Space porn: These images are (quite literally) out of this world
Sometimes, you just need to hear it from someone who’s been through it. That’s the poignant idea behind NOLA to New York, one of the most touching online responses to Hurricane Sandy.
Former New Orleans resident Andy Kopsa started the Tumblr while stuck waiting — in the Big Easy, as it happened — to get home to New York in the wake of Hurricane Sandy earlier this week. In an acknowledgment of both her immediate travel plans and the fate of the Big Apple, she tweeted Wednesday, “We have a long, long road ahead.” And so Kopsa used her time to create the Tumblr, and put out the call to encourage “Katrina survivors [to] talk to New York.”
There’s Calvin, who holds up a sign that says, “It’s not about the material things; it’s about each other!” Calvin “was evacuated to seven different cities” before making his way back home, where he now owns his own barbershop. Barry was trapped on the I-10 when the storm hit, and came home to looters in his house. Laura sends a message of “inner strength” while Yolanda says, “Pray.” Kristy, who did search and rescue in Lakeview and City Park and knows what it’s like to find a body tied to the porch of a house, pleads for “compassion,” while James, who did search and rescue during Isaac, sends assurance that New York is “in our prayers with many condolences.”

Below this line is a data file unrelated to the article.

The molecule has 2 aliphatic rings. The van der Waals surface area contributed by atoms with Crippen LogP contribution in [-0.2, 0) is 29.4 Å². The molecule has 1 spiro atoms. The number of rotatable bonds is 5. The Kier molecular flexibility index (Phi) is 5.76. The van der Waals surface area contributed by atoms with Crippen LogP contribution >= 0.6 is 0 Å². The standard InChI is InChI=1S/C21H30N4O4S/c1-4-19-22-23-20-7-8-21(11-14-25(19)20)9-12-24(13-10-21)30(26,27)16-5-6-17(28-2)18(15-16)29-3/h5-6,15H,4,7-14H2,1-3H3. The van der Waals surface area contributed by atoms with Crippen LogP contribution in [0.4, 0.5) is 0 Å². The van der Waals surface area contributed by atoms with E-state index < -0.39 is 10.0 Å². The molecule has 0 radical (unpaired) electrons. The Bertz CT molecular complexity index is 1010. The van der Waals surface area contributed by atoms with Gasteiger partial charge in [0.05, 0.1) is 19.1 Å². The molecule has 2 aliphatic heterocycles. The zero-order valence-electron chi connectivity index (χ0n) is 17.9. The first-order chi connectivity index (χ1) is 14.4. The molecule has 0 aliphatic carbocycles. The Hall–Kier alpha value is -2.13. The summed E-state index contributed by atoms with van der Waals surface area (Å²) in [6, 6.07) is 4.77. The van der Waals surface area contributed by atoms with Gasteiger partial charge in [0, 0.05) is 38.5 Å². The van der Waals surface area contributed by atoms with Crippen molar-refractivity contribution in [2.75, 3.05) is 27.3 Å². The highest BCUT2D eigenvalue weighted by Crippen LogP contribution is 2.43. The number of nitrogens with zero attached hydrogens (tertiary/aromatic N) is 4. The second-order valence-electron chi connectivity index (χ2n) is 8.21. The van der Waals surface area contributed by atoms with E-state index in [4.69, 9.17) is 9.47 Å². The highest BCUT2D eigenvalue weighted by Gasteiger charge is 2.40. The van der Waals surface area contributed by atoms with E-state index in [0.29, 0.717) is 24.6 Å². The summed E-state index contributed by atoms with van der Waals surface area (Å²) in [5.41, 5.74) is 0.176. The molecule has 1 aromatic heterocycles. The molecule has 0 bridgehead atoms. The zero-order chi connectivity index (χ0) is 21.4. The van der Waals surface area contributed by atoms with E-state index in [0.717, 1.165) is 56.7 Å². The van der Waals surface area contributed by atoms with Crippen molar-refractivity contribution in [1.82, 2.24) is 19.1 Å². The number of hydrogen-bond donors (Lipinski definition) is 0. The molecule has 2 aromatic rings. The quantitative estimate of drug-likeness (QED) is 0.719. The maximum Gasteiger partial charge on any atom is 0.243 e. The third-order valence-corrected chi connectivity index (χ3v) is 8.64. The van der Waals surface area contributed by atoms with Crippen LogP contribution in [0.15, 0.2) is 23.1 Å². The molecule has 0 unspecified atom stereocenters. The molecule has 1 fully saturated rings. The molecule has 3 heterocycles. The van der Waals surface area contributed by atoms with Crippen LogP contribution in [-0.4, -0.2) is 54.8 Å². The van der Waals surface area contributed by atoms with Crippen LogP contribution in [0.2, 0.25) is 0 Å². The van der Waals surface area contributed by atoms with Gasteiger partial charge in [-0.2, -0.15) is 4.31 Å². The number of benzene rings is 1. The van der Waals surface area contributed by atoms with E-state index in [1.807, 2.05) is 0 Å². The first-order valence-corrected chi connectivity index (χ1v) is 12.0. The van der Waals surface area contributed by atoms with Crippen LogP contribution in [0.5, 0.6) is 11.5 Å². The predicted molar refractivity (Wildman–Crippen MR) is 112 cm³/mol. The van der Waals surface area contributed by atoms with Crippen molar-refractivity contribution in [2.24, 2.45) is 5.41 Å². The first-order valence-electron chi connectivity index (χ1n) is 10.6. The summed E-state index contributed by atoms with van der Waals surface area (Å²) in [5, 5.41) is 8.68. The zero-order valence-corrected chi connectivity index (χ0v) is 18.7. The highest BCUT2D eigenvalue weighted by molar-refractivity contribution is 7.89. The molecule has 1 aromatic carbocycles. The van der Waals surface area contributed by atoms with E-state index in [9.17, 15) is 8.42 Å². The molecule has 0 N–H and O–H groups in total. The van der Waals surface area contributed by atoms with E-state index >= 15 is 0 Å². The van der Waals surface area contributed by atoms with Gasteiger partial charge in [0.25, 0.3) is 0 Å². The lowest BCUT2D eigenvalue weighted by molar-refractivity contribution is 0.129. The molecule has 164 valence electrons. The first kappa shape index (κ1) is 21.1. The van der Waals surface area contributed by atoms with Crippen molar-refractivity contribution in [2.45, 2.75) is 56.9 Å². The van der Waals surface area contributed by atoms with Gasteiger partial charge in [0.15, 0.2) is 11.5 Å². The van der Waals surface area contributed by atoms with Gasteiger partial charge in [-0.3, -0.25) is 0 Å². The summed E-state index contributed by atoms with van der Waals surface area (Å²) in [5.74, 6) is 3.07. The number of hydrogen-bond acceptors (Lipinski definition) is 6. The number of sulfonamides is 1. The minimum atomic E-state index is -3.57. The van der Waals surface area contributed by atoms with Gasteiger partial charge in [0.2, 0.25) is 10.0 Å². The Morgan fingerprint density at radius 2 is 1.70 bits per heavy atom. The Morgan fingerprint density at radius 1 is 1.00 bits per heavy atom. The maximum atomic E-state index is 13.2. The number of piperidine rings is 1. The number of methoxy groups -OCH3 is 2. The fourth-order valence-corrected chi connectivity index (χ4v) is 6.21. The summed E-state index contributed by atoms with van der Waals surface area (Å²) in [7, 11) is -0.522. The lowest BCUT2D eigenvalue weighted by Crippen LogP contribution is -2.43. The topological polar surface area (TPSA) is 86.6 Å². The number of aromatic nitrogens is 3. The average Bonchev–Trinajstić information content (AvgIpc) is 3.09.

On the page, which is still growing, there are also photos of what the storm-swept city of New Orleans looks like now, seven years later. But it’s the messages of kindness and empathy that make this such a promising document, and a loving testament from the heart of one great American city to another. As reporter Lauren, who had to go on the air right after learning parts of the Superdome’s roof had begun coming off, disaster “shapes you.” It also, thankfully, connects you.
NASA astronaut Mike Hopkins
On December 28, 2013, Expedition 38 crew member Mike Hopkins participating in the second of two space walks to replace a degraded pump module on the International Space Station. (NASA astronaut Rick Mastracchio is reflected in his helmet!)
The Soyuz TMA-10M
The Soyuz TMA-10M headed towards the International Space Station with crew members from Expedition 37 onboard.
40 years ago the Apollo 8 mission flew up to the moon, orbited it ten times and then returned to Earth. This picture was taken from that flight and shows the Earth as it seemingly rises in similar fashion to a sunrise.
Sunrise from Expedition 36
NASA Flight Engineer Karen L. Nyberg of Expedition 36 took this photo of the sun rising -- a sight they saw nearly 16 times per day due to the speed of the International Space Station's orbit around the earth.
A pair of NanoRacks CubeSats -- nanosattelite spacecrafts carrying experiments -- were launched by Expedition 38.